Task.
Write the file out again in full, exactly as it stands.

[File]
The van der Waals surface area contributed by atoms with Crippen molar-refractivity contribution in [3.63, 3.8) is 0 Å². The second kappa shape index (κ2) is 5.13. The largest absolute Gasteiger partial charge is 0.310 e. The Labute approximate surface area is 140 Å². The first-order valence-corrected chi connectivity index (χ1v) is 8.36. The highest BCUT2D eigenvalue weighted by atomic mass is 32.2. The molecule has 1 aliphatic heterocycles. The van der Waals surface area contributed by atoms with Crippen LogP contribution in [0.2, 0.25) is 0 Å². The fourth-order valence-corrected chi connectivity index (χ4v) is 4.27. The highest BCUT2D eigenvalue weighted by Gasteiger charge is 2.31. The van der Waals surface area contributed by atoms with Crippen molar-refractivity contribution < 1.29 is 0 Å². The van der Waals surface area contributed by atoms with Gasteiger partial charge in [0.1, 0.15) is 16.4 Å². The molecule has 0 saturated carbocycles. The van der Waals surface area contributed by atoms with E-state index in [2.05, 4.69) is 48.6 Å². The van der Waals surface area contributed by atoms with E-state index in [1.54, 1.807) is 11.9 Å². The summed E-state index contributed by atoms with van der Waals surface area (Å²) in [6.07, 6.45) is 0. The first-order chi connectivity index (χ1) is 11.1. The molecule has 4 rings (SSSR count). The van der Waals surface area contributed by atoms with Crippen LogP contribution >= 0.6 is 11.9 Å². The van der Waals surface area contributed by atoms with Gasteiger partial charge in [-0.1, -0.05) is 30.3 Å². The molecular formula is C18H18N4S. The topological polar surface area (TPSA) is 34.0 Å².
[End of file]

The van der Waals surface area contributed by atoms with Crippen molar-refractivity contribution in [3.63, 3.8) is 0 Å². The second kappa shape index (κ2) is 5.13. The largest absolute Gasteiger partial charge is 0.310 e. The Labute approximate surface area is 140 Å². The first-order valence-corrected chi connectivity index (χ1v) is 8.36. The highest BCUT2D eigenvalue weighted by atomic mass is 32.2. The molecule has 1 aliphatic heterocycles. The van der Waals surface area contributed by atoms with Crippen LogP contribution in [0.2, 0.25) is 0 Å². The fourth-order valence-corrected chi connectivity index (χ4v) is 4.27. The highest BCUT2D eigenvalue weighted by Gasteiger charge is 2.31. The van der Waals surface area contributed by atoms with Crippen molar-refractivity contribution < 1.29 is 0 Å². The van der Waals surface area contributed by atoms with Gasteiger partial charge in [0.1, 0.15) is 16.4 Å². The molecule has 0 saturated carbocycles. The van der Waals surface area contributed by atoms with E-state index in [2.05, 4.69) is 48.6 Å². The van der Waals surface area contributed by atoms with E-state index in [1.54, 1.807) is 11.9 Å². The summed E-state index contributed by atoms with van der Waals surface area (Å²) in [6.07, 6.45) is 0. The first-order chi connectivity index (χ1) is 11.1. The molecule has 4 rings (SSSR count). The van der Waals surface area contributed by atoms with Crippen LogP contribution >= 0.6 is 11.9 Å². The van der Waals surface area contributed by atoms with Gasteiger partial charge in [-0.1, -0.05) is 30.3 Å². The molecular formula is C18H18N4S. The topological polar surface area (TPSA) is 34.0 Å².